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Math Help - Question of limits of functions

  1. #1
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    Question of limits of functions

    Suppose that f and g are real valued functions defined on some interval (a,b) containing the point x_0. Suppose also that \lim_{x \to x_0}f(x) =A and \lim_{x \to x_0}f(x) =B. Prove that if f(x)<g(x) for all x \in (x_0 - \phi,x_0+\phi) (for some \phi >0). Then A \leq B. In this case is it always true that A<B.

    For the first part my proof so far consists of a contradiction. I have assumed A>B and then proceded to write out the definitions of limit tending to x_0 with \epsilon, \delta and so on. However I can't seem to find a contradiction and was wondering if someone could give me the first few lines I need.
    I also have no idea for the second part. Thanks!
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  2. #2
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    Quote Originally Posted by worc3247 View Post
    Suppose that f and g are real valued functions defined on some interval (a,b) containing the point x_0. Suppose also that \lim_{x \to x_0}f(x) =A and \lim_{x \to x_0}f(x) =B. Prove that if f(x)<g(x) for all x \in (x_0 - \phi,x_0+\phi) (for some \phi >0). Then A \leq B. In this case is it always true that A<B.
    To prove that A\le B assume that if B<A then let \epsilon=\frac{A-B}{4}}>0 .
    A contradiction quickly follows.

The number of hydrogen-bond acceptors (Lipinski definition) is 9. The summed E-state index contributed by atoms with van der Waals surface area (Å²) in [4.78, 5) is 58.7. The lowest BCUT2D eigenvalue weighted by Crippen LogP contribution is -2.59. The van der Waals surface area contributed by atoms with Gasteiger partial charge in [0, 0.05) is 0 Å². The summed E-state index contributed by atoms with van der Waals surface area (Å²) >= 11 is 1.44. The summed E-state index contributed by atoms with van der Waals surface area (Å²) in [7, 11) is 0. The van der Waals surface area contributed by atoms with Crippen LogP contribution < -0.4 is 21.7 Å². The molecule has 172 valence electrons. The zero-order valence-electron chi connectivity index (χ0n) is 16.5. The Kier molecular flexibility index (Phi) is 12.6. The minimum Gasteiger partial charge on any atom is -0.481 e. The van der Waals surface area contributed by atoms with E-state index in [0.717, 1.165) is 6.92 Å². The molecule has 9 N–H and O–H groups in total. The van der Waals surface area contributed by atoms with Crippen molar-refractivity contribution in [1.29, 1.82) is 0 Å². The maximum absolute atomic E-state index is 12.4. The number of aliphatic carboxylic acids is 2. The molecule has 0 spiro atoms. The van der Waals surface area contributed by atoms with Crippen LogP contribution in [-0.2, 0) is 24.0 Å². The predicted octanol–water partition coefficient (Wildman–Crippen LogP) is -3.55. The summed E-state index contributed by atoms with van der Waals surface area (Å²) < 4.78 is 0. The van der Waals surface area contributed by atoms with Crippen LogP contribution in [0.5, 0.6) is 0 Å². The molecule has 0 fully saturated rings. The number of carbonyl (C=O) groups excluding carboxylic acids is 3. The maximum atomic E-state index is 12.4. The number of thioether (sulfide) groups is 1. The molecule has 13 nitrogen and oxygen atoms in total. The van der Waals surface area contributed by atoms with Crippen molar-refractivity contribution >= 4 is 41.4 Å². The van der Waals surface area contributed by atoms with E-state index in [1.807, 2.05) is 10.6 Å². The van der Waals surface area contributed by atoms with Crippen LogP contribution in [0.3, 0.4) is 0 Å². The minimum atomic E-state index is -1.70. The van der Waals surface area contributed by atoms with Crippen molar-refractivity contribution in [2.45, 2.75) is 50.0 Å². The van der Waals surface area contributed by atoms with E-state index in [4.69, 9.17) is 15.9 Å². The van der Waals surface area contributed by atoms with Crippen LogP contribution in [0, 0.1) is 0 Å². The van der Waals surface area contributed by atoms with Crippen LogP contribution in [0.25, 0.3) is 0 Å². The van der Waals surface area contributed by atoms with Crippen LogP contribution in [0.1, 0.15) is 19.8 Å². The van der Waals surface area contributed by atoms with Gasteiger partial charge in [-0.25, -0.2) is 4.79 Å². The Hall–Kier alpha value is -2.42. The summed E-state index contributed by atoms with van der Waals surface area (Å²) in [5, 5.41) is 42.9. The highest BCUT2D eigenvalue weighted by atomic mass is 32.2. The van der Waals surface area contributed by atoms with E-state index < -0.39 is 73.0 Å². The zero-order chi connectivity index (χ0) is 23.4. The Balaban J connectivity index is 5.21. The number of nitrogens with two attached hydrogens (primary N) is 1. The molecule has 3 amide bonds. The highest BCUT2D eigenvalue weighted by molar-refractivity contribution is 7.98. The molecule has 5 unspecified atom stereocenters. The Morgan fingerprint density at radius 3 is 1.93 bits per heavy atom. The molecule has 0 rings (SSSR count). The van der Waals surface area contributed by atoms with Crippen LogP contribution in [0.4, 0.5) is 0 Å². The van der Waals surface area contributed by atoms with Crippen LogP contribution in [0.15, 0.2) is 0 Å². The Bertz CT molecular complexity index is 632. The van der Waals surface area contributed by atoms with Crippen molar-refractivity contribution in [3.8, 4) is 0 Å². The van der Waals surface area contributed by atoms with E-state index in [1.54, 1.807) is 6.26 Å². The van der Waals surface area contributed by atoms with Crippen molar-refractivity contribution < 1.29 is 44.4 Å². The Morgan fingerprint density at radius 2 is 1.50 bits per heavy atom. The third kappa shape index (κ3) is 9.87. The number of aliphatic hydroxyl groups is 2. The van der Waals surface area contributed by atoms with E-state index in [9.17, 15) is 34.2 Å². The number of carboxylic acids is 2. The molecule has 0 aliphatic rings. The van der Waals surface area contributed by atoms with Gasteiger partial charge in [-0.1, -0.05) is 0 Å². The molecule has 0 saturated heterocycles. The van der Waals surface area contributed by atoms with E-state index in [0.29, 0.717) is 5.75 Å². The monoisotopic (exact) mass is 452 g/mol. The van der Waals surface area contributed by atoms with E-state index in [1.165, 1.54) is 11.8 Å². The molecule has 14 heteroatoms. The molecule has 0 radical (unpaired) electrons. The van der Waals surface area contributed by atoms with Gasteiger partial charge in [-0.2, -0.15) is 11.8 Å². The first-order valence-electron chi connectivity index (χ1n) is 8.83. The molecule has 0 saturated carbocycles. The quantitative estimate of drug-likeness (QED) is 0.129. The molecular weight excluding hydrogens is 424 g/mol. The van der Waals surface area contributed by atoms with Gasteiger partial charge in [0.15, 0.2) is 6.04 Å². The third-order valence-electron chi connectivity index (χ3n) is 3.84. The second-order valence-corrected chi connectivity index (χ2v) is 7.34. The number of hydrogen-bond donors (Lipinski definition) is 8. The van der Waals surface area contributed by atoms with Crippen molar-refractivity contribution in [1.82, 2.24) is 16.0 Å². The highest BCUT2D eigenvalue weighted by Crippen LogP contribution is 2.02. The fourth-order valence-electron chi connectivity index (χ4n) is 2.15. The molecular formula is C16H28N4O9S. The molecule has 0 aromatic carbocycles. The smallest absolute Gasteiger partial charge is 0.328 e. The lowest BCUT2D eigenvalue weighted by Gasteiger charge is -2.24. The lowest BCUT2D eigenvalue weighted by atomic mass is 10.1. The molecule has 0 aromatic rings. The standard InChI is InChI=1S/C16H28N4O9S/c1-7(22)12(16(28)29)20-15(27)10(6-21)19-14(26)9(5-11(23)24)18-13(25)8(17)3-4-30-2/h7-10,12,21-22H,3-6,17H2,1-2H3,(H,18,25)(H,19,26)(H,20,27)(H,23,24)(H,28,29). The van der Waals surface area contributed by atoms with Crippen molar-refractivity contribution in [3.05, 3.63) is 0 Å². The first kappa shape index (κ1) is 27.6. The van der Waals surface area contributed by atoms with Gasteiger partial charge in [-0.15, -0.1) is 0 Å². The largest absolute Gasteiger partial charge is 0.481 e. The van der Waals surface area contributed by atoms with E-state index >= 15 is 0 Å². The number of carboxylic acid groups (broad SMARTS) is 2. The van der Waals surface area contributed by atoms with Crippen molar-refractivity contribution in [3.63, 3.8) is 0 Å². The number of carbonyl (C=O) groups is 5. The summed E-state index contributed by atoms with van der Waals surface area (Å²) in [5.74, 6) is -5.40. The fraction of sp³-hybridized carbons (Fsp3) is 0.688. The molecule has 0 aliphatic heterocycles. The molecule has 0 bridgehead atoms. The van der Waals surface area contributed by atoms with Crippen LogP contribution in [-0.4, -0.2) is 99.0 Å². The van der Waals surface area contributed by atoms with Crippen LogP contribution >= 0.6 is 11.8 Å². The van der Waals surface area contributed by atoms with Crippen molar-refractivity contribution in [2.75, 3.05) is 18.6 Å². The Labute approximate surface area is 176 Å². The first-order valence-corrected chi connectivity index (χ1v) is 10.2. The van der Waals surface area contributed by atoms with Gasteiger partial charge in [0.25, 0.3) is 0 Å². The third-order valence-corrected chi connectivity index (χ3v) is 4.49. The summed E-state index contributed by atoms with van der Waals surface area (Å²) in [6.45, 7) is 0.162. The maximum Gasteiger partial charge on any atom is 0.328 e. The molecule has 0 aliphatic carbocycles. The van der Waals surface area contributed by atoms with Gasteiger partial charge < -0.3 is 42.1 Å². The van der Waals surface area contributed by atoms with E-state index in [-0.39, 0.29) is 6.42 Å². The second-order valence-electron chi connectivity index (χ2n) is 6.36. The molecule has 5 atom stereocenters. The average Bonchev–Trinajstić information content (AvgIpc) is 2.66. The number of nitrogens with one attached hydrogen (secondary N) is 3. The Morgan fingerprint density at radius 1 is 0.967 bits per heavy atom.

Last edited by Plato; March 16th 2011 at 02:29 PM.
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  3. #3
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    Sorry, I still can't see what contradiction to get. I get that:
    0<|f(x)-A|+|g(x)-B|<\frac{A-B}{2}< and then can't see where to go from there.
    Last edited by worc3247; March 17th 2011 at 06:09 AM.
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  4. #4
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    Can you argue like this:
    0<|f(x)-A|+|g(x)-B|<\frac{A-B}{2}<\lim_{x\to\{x_0}}f(x) - \lim_{x\to\{x_0}}g(x)=\lim_{x\to\{x_0}}{(f(x)-g(x))}<0 which is a contradiction?
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  5. #5
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    Here is the idea.
    Let t \approx x_0 stand for |t-x_0|<\delta for some \delta>0.

    From the given we know that t \approx x_0 means that
    f(t) \approx A and g(t) \approx B .

    But if B<A we are given that f(t)\le g(t) there is a contradiction in there.

    Suggestion draw a picture.
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  6. #6
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    Quote Originally Posted by worc3247 View Post
    I also have no idea for the second part. Thanks!
    There might be an even simpler example, but since the limit has to be taken at an interior point of an interval I could only think of doing something like f(x)=0, g(x)=|x| if x is nonzero and g(0)=1. These are both defined on (-1,1) and g>f there. Now take limits as you approach 0.
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